This innovative approach will help you to develop a way of thinking and of engaging with information that mimics that used in clinical practice. As you work your way through learning weeks, clinical placements and practical sessions, you will acquire knowledge and build up your repertoire of clinical understanding and skills. Themes and strands, which run longitudinally throughout the Graduate Entry Medicine Programme, will help you make links with other aspects you are learning, and with things you have previously considered as well as how all this relates to clinical practice.

Course Structure

The Graduate Entry Medicine Programme consists of Phase I (Years 1 + 2) and Phase II (Years 3 + 4). Each year is mapped onto GMC Tomorrow’s Doctors 2009 (TD09), where 3 Modules – Scholar and Scientist, Practitioner and Professional, reflect the TD09 outcome areas.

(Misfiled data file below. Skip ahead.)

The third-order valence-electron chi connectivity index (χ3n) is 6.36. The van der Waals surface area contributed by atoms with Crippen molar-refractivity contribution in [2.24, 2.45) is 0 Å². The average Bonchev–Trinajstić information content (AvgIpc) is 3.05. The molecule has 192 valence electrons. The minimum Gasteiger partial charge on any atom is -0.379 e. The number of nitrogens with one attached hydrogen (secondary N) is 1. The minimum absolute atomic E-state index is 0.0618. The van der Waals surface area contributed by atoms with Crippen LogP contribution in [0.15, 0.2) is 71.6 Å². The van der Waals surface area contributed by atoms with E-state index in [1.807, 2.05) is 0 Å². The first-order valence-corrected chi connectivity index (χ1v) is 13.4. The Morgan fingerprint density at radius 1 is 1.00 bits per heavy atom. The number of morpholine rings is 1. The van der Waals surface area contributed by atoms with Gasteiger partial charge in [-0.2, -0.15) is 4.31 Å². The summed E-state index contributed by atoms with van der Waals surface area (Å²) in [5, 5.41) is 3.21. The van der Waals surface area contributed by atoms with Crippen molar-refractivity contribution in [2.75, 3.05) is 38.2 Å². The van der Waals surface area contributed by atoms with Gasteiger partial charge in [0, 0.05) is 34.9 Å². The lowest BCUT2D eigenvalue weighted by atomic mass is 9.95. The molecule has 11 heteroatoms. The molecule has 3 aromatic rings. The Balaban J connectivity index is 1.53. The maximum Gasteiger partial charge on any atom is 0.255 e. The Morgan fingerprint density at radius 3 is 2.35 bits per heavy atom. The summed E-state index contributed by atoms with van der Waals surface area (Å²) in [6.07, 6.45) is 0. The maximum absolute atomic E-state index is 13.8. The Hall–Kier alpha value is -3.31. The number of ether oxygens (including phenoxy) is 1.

The Graduate Entry Medicine programme involves a spiral, integrated curriculum structured around 6 body system ‘Themes’ - Behaviour, Defence, Development, Movement, Nutrition and Transport - with 96 clinical cases presented in 70 ‘learning weeks’ (65 in Phase I and 5 in Phase II).

There is a high level of clinical contact:

- 39 weeks Clinical Apprenticeships
- 35 weeks Specialty Attachments
- 11 weeks Community Based Learning
- 6 weeks Elective, 6 weeks Shadowing

GAMSAT

GAMSAT is a professionally designed and marked selection test for medical schools offering graduate-entry programmes open to graduates of any discipline. You will need to sit GAMSAT if you intend to apply for entry to the GEM Programme here in Swansea. There are no exemptions from the GAMSAT test.

GAMSAT evaluates the nature and extent of abilities and skills gained through prior experience and learning, including the mastery and use of concepts in basic science, as well as the acquisition of more general skills in problem solving, critical thinking and writing.